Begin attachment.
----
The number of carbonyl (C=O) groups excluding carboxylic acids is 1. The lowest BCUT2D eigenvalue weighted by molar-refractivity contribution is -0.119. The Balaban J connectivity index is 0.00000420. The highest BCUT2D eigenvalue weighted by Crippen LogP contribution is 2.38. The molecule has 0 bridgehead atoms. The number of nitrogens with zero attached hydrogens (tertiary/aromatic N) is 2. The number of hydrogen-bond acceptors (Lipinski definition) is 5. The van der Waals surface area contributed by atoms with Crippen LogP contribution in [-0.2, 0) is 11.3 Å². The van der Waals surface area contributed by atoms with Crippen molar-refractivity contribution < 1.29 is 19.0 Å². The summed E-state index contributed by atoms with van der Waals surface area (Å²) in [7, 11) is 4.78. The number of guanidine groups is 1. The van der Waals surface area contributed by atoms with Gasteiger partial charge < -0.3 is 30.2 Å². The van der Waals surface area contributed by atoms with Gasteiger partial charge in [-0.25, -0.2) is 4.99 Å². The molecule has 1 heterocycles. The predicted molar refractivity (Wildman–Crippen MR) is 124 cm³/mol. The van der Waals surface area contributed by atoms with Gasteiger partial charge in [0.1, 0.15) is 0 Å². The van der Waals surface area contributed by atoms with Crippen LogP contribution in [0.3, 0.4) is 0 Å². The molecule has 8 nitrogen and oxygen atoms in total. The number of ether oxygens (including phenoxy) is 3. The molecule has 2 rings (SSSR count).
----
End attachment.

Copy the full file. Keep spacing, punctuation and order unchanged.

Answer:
The number of carbonyl (C=O) groups excluding carboxylic acids is 1. The lowest BCUT2D eigenvalue weighted by molar-refractivity contribution is -0.119. The Balaban J connectivity index is 0.00000420. The highest BCUT2D eigenvalue weighted by Crippen LogP contribution is 2.38. The molecule has 0 bridgehead atoms. The number of nitrogens with zero attached hydrogens (tertiary/aromatic N) is 2. The number of hydrogen-bond acceptors (Lipinski definition) is 5. The van der Waals surface area contributed by atoms with Crippen LogP contribution in [-0.2, 0) is 11.3 Å². The van der Waals surface area contributed by atoms with Crippen molar-refractivity contribution < 1.29 is 19.0 Å². The summed E-state index contributed by atoms with van der Waals surface area (Å²) in [7, 11) is 4.78. The number of guanidine groups is 1. The van der Waals surface area contributed by atoms with Gasteiger partial charge < -0.3 is 30.2 Å². The van der Waals surface area contributed by atoms with Gasteiger partial charge in [-0.25, -0.2) is 4.99 Å². The molecule has 1 heterocycles. The predicted molar refractivity (Wildman–Crippen MR) is 124 cm³/mol. The van der Waals surface area contributed by atoms with Gasteiger partial charge in [0.1, 0.15) is 0 Å². The van der Waals surface area contributed by atoms with Crippen LogP contribution in [0.3, 0.4) is 0 Å². The molecule has 8 nitrogen and oxygen atoms in total. The number of ether oxygens (including phenoxy) is 3. The molecule has 2 rings (SSSR count).